BBB 2017 Top Prospect Countdown #22: Mason Williams

Coming in at number 22 on our top prospect list is outfielder Mason Williams. Once listed as the top prospect in the Yankees organization by Baseball America, Williams has seen his stock decline due both injury and the rise of his contemporaries. During two very brief stints with the Bombers in 2015 and 2016, Williams showed an impressive poise. He's solid defensively, and can hit for average. Unfortunately for Williams, the Yankees have some depth in the outfield so he likely won't become a full time player with the Bombers. With Clint Frazier, Blake Rutherford, and Aaron Judge presenting much more upside than Williams, he finds himself much lower on the totem poll. Even if he doesn't make the roster out of Spring Training, and he likely wont, I wouldn't be surprised to see Williams in the Bronx as a fourth outfielder at some point this season due to the injury histories of the starting outfielders.
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Breakdown:

Drafted in the fourth round by the Yankees in 2010, Williams was once viewed as a player with the potential to become a force for a team that happened to be bereft of young talent at that specific juncture. Though Williams has been with the organization for almost seven years, he is only 25. Williams is capable of competently playing each outfield position so he provides the Yankees with some comforting depth in the event of an injury to one of the starters.

Williams has put up respectable numbers throughout the course of his minor league career. In 506 games, he has 23 home runs, 180 RBIs, 99 stolen bases, and a .710 OPS, all while hitting .275. While his overall minor league record seems to indicate that Williams should have the raw talent to make it in the majors, the signs as of late have not been too promising. After suffering some injuries in the outfield during the 2015 season, Williams had a golden opportunity to make an impression with the Bombers, and even win a starting job for a few months. In eight games, Williams went 6 for 22 and even had a home run and three RBIs. From my recollection of watching Williams, I was quite impressed. He soon suffered a shoulder injury that would cost him the rest of the season. It would be fair to identify this injury as the potential conclusion of his chances to become a long-term fixture with the Yankees.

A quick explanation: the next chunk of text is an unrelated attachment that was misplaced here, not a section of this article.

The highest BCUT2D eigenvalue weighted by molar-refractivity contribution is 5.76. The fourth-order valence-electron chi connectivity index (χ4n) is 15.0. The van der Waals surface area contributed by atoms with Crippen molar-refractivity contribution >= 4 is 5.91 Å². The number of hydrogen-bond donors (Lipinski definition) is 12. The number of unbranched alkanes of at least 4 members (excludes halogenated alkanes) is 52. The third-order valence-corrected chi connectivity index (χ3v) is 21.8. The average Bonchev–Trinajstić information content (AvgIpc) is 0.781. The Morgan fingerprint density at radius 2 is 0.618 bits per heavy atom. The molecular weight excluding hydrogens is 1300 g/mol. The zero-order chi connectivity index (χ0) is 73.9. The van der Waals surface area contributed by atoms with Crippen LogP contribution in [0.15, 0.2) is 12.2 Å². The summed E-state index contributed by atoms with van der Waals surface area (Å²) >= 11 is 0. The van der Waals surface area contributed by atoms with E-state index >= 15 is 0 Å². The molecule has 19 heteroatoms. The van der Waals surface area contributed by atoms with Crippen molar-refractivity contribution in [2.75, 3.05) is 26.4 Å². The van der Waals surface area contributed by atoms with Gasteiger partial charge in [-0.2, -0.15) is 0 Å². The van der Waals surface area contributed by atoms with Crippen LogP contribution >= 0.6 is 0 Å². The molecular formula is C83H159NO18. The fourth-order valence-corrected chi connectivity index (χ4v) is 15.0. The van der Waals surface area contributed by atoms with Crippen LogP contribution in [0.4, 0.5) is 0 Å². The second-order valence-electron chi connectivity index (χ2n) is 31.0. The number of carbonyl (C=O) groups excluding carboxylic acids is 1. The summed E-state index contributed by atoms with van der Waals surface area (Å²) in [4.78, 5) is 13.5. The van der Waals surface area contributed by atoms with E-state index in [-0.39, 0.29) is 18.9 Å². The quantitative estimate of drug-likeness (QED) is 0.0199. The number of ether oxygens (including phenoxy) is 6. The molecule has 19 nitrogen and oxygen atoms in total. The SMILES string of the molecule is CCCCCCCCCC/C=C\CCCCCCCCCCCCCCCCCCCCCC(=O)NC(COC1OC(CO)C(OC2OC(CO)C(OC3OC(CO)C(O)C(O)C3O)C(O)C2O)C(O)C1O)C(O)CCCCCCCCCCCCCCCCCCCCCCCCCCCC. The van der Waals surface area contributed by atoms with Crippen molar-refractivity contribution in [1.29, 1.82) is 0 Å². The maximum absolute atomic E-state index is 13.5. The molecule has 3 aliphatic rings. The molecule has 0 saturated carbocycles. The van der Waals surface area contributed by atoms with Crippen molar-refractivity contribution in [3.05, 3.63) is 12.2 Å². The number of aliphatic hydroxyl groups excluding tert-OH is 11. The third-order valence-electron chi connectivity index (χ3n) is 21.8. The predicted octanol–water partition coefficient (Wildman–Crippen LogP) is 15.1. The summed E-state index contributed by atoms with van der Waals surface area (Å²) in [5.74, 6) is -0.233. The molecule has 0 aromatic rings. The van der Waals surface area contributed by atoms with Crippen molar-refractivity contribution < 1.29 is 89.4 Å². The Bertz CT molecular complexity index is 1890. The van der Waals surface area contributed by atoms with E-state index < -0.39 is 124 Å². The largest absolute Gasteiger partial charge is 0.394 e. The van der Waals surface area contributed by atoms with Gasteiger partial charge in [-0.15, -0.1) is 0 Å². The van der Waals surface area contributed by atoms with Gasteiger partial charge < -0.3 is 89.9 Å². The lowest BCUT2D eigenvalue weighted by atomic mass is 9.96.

After recovering from his injury, Williams spent most of the 2016 season in the Triple-A. In 31 games, he hit for no power and stole only one base, but his .296 batting average was a rather encouraging sign. In 12 games with the Bombers, Williams had eight hits in 27 at bats. Williams has never been a power hitter, but his inability to pick up where he left off on the base paths is a bit alarming. Aside from his average, Williams did not really stand out. Williams has not yet been given an opportunity to showcase himself in the majors, and it may not come with the only organization he has ever known.

Projection:

Heading into the 2017 season, the Yankees view Williams as an insurance policy. With Brett Gardner, Jacoby Ellsbury, and likely Aaron Judge starting in the outfield, the Yankees are pretty set. Tyler Austin, who will be competing with Greg Bird for the first base job, could also see himself getting some at bats from the corner outfield spots. Joe Girardi's infamous man crush, Aaron Hicks, is the favorite to win the backup outfielder spot. Though Clint Frazier and Blake Rutherford are more highly regarded prospects, neither is major league ready at this point in time. Should the Yankees suffer an injury in the outfield, it is very likely that Williams will be the first call up.

Williams' fall from potential future star to defensive replacement has been pretty depressing to watch as a Yankees fan. Barring multiple outfield injuries, I can't imagine a scenario in which Williams can get an opportunity to get a lot of playing time in the majors. If he does see the majors in 2017, it will be as a fourth outfielder to fill in due to injury, or September call up, whichever opportunity arises first. Williams stock is as low as it has ever been since being drafted by the Bombers so a trade is unlikely.

I foresee the Yankees stashing Williams away in Triple-A, and hoping he can undergo some sort of resurgence. If he can become the player he is capable of being once again, he may evolve into a valuable trade chip. At this point in time, however, Mason Williams is nothing more than additional depth. I'd be shocked to see him on the roster come opening day.

Article by Steven Eareckson

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